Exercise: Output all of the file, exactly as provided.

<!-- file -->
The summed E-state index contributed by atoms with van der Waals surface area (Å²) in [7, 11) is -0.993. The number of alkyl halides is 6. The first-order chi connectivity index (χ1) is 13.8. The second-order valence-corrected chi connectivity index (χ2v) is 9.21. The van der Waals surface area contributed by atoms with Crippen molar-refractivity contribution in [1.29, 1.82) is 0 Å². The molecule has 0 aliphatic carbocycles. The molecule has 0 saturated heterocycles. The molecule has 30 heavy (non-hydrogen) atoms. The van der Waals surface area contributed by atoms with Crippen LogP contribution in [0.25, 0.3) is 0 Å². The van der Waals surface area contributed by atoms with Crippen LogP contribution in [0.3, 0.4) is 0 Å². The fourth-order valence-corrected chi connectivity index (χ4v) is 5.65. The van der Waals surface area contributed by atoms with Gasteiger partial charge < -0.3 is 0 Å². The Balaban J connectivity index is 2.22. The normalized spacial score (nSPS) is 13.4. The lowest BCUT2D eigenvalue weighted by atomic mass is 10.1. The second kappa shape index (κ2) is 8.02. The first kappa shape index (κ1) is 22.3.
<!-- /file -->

The summed E-state index contributed by atoms with van der Waals surface area (Å²) in [7, 11) is -0.993. The number of alkyl halides is 6. The first-order chi connectivity index (χ1) is 13.8. The second-order valence-corrected chi connectivity index (χ2v) is 9.21. The van der Waals surface area contributed by atoms with Crippen molar-refractivity contribution in [1.29, 1.82) is 0 Å². The molecule has 0 aliphatic carbocycles. The molecule has 0 saturated heterocycles. The molecule has 30 heavy (non-hydrogen) atoms. The van der Waals surface area contributed by atoms with Crippen LogP contribution in [0.25, 0.3) is 0 Å². The van der Waals surface area contributed by atoms with Crippen LogP contribution in [0.3, 0.4) is 0 Å². The fourth-order valence-corrected chi connectivity index (χ4v) is 5.65. The van der Waals surface area contributed by atoms with Gasteiger partial charge < -0.3 is 0 Å². The Balaban J connectivity index is 2.22. The normalized spacial score (nSPS) is 13.4. The lowest BCUT2D eigenvalue weighted by atomic mass is 10.1. The second kappa shape index (κ2) is 8.02. The first kappa shape index (κ1) is 22.3.